Treatment for men who commit intimate partner violence doesn't kick in early enough, while some of the programs that do exist for convicted offenders are sorely underfunded and understaffed, says an expert testifying at a triple-homicide coroner's inquest.
"There is no way that we should have a response to domestic violence perpetration that relies on being arrested," said Katreena Scott, a clinical psychologist and director at the Centre for Research and Education About Violence Against Women and Children.
Scott was speaking Friday during the tenth day of an ongoing inquest into the murders of Carol Culleton, Anastasia Kuzyk and Nathalie Warmerdam.
On Sept. 22, 2015, a man with a known history of intimate partner violence murdered all three women in and around Renfrew County, after repeatedly breaching the conditions of his probation without reprimand.
Inquest jurors, who are hearing from experts and first-hand witnesses, are being tasked with recommending changes to policies and protocols to better protect and support survivors of intimate partner violence in rural communities in the future.
At the core of Scott's many recommendations was a simple message: start intervention efforts early.
"Where somebody behaves in a way that is abusive, that's demeaning or coercive or humiliating or intimidating or threatening or manipulative or violent ... start there because that's a point at which I think we can't let it be a private issue anymore," she said.
Few programs exist to do that, which is why a handful of women's shelters across Canada, including one in Renfrew County, have said "screw this" and launched their own programming, Scott said.
She cited examples including Caring Dads counselling sessions, which 145 men have completed over the past decade, and a crisis line.
"It's a good thing for Renfrew because most communities have absolutely nothing," Scott said.
Staff paying for own training
Scott then criticized one of the existing programs for treating domestic violence abusers after conviction, the 12-week Partner Assault Response (PAR) program.
PAR is so underfunded that staff who conduct its group sessions — which sometimes number more than 20 men — are spending their own money to improve their training, Scott said.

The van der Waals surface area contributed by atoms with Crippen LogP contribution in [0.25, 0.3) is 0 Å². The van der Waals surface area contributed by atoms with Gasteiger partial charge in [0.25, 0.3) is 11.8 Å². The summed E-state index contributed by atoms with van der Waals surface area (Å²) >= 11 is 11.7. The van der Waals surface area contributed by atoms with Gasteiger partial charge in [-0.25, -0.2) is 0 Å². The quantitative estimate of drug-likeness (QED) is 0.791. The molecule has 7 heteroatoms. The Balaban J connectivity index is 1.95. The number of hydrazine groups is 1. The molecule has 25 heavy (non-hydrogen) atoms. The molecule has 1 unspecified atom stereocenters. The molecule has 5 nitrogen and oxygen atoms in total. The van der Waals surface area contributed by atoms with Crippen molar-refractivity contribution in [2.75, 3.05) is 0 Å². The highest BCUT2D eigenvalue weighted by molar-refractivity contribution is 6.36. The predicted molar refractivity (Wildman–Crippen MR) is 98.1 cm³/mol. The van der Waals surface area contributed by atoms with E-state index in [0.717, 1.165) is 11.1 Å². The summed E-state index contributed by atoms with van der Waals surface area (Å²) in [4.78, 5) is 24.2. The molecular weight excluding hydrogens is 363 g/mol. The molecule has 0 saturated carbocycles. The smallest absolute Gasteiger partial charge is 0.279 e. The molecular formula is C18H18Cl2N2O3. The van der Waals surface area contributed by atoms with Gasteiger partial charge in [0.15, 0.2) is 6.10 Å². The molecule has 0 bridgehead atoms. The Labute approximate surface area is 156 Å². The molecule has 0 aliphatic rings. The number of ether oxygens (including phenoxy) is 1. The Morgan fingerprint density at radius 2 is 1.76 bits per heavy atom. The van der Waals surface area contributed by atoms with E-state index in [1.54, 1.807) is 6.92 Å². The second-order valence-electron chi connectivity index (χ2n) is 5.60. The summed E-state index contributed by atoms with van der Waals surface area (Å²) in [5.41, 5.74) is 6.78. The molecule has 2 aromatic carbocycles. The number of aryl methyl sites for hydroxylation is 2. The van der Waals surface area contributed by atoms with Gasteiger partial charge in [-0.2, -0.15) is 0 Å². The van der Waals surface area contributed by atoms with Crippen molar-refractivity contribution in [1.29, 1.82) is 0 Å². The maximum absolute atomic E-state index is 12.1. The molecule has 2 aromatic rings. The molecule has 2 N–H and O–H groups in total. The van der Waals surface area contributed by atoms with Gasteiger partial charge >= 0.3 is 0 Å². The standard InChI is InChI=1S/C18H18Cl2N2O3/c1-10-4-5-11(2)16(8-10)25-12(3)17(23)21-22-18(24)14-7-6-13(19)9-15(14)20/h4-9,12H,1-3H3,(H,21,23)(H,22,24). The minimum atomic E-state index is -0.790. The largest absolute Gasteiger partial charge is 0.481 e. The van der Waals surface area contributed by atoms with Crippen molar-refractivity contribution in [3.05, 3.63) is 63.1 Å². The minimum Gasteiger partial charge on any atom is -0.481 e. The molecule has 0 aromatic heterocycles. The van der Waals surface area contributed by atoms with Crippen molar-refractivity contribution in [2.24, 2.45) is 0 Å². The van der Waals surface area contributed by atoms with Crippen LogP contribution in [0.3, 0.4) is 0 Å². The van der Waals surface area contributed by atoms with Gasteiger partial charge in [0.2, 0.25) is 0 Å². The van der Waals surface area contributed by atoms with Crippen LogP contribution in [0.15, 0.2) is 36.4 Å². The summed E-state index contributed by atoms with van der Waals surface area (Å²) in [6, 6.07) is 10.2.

"They are dedicated advocates often who have been doing this work for a long time, who don't get paid very well, who could be making a lot more money doing something else, who are doing difficult work, who are doing it mostly in the evenings, who are doing it with a bunch of guys who often don't want to be there," she said.
"I don't know what we can expect from a program that has that level of funding."
Scott said PAR doesn't allow for much one-on-one counselling and she would prefer there were more sessions — it was reduced from 16 to 12 in recent years, the inquest previously heard.
"[Twenty] and 22 men in a group, that's not a therapeutic program. I don't know what that is. It might be a class," she said of PAR. "But we're not actually about education. We're about change."
PAR needs to have the right information about its participants, including the risk assessments police agencies conduct regarding an abuser's potential to re-offend, Scott added.
"The police are actually supposed to send the risk assessment to the PAR program. That doesn't happen across most of Ontario," she said.
Earlier in the inquest, an OPP officer cited what she saw as a flaw on PAR's part.
Killaloe OPP Det. Const. Stacey Solman said PAR has no Ontario database of participants. That means she has had to call dozens of PAR service providers in the province when trying to track whether an offender failed to attend sessions.
Basil Borutski, the man convicted in the murders of Culleton, Kuzyk and Warmerdam, was previously convicted, jailed and released on probation both for threatening Warmerdam's son and brutally beating Kuzyk.
Upon each release, he was court-ordered to attend PAR but never did, offering a series of excuses documented in a review conducted by Ontario's probation and parole service after the murders. He wasn't charged with breaching the conditions of his probation, either.
"You want the justice system to follow up the way the justice system is supposed to, which is to breach him," Scott said.
A probation representative is expected to testify at the inquest next week.
Deborah Kasdorff, a former manager of Ontario's Victim/Witness Assistance program, which guides victims through the court process, testified earlier in the inquest that she doesn't think Borutski would have been a good candidate for PAR anyway given his pattern of deflecting blame onto his victims.
He might have done more harm than good to other session participants, she added.
Scott said there's one benefit to reluctant participants going to PAR.
"It's a place where somebody is watching him for at least 12 weeks," she said.
Borutski, who is currently in prison, was told about the coroner's inquest and "indicated he did not want any involvement," a spokesperson for the office of the chief coroner said via email.
The inquest continues next week, with the jury potentially set to begin deliberating on recommendations by the end of Wednesday.